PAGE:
William Tennent’s First Hockey Coach

Coach with Frank Coonelly 1978

William Tennent’s First hockey coach didn’t follow any specific philosophy behind the bench, and there wasn’t any coach or person he modeled his game plan after. As Boerner put it, “I always tried to put my best players on the ice in key situations.” This would serve as his recipe for success. Coach Boerner employed a similar off-ice practice schedule which was much like his football and baseball teams, they had off-ice practices where they worked on physical conditioning as well as upcoming game strategies. This was instrumental in helping Boerner’s teams become a top area competitor across the ICSHL, SHSHL, and LBCSHL allowing them continued postseason play. Boerner’s teams were known for their high-intensity and hard-fought gameplay, and in turn, they often found themselves competing in the postseason and the Eastern Pennsylvania High School Hockey Championship Tournament.

The Story behind the story…

The Flyers had a lot to do with how he found his way to the back of the bench. The demand for more teams and more leagues grew with the success of the Flyers. “Many of the kids began to identify with the Flyers when they started winning.” said Rich Boerner, the former head football coach at Tennent who is now heading up the Panther icemen. “The Flyers just made hockey the biggest thing around.” Tennent is only in its second year in the league, but already has enough boys to field a varsity and JV team. Boerner, who was never a big hockey fan before becoming the head coach, was approached by a contingent of boys last year asking if he was interested in the position. “I didn’t know much about the game.” he said, “but I like kids and the chance to coach them filled a void in my life.” Boerner said, “I had to read several books and depend on the help of the players to get me through the first couple of games. And the rest is history! (Fran Blinesbury reporting, the Daily Intelligencer 1976)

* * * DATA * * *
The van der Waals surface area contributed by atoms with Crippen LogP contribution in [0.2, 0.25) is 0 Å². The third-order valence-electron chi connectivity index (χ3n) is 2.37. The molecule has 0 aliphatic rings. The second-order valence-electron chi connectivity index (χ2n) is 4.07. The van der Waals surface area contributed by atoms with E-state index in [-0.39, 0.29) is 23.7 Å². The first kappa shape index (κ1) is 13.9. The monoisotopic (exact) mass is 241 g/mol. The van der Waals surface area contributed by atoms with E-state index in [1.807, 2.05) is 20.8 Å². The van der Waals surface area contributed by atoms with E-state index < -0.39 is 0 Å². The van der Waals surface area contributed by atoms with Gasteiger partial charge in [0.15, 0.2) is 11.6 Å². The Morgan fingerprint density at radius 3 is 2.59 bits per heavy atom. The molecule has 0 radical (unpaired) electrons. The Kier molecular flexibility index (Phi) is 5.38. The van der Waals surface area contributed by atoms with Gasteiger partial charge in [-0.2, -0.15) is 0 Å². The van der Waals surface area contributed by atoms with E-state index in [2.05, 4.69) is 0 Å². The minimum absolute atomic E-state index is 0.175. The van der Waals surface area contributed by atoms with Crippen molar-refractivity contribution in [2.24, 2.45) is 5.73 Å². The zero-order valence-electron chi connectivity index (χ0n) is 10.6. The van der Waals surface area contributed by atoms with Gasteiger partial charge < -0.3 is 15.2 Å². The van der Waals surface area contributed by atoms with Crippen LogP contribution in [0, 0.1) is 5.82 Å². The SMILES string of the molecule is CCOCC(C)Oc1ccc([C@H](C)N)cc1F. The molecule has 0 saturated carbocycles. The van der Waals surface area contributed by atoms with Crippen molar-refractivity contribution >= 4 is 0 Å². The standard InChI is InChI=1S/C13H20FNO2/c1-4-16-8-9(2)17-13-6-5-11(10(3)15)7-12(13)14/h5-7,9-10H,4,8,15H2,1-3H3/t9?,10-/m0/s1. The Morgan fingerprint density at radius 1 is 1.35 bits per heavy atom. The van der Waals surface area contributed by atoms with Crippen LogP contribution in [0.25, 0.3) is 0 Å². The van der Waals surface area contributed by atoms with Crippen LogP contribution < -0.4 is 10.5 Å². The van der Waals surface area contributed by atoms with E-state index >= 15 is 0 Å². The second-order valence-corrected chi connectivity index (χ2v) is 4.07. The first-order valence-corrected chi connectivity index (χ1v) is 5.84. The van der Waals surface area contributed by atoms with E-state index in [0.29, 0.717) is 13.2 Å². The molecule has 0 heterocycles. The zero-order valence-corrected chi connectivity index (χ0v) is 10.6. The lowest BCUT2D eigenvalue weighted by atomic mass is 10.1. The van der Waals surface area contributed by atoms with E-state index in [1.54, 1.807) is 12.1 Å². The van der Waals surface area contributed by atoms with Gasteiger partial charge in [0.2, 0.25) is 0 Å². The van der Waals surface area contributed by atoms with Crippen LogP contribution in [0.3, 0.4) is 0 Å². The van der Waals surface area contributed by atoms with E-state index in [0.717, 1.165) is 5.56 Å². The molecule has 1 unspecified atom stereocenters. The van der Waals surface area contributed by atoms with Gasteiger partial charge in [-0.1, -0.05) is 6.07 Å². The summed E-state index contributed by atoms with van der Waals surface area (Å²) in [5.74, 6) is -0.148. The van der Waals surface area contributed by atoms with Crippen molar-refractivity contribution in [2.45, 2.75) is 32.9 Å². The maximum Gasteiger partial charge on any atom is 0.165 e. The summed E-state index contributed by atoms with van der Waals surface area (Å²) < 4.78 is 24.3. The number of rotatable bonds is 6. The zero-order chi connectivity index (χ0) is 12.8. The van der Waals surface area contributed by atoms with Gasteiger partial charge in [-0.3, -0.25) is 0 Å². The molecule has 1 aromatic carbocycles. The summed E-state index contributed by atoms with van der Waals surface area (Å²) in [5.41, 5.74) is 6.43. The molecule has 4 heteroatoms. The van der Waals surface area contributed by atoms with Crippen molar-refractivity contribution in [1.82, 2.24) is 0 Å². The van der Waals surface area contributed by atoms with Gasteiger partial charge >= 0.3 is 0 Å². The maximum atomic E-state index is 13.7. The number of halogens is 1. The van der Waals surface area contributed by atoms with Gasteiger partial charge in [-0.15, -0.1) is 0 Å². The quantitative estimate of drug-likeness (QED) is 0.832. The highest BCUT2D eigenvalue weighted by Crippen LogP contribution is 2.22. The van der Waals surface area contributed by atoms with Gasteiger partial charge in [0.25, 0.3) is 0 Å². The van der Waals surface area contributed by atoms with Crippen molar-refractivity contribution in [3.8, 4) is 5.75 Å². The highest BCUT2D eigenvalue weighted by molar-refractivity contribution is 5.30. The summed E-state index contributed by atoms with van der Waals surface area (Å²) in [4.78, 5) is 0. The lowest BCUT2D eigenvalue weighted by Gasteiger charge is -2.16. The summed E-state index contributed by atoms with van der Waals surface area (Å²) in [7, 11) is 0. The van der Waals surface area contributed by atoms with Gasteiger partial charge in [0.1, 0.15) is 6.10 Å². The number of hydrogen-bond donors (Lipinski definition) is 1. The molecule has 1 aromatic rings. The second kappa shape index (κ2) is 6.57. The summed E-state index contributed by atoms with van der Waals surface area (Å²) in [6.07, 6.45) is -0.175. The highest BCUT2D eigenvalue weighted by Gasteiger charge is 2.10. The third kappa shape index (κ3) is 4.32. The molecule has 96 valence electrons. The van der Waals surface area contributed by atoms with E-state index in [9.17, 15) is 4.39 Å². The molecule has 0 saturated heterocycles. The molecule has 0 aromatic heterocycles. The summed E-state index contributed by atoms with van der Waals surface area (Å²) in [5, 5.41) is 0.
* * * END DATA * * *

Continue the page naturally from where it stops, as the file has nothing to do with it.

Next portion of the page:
This is a full game broadcast on WBUX AM radio from 1978 Eastern PA High School Hockey Championship playoffs

Over coach Boerner’s eight-year tenure behind the bench at William Tennent he compiled a regular season record of 129-50-11 and a very impressive 185-79-13 overall record from 1974 to 1983. The Panthers won the SHSHL championship twice in 1977, and 1979, and went to the state championship three times where they were runner-up twice in 1978, and 1979. Rich also had the pleasure of coaching a SHSHL all-star team in Lake Placid a week before the 1980 Winter Olympics.

“When I knew I was going to end my coaching career I turned the program over to one of my assistants, Bernie O’Neill. I put my heart and soul into Tennent Ice Hockey and after nine years I felt it was time for me to call it a day with the hope that the tradition would continue. The program briefly dissolved after I left and was later picked up by the Hannefelds. Once I left coaching It was very hard for me to go back and watch the team. I felt it would be best for me to remain distant and let the new coaches do their job without my interference,” said Boerner.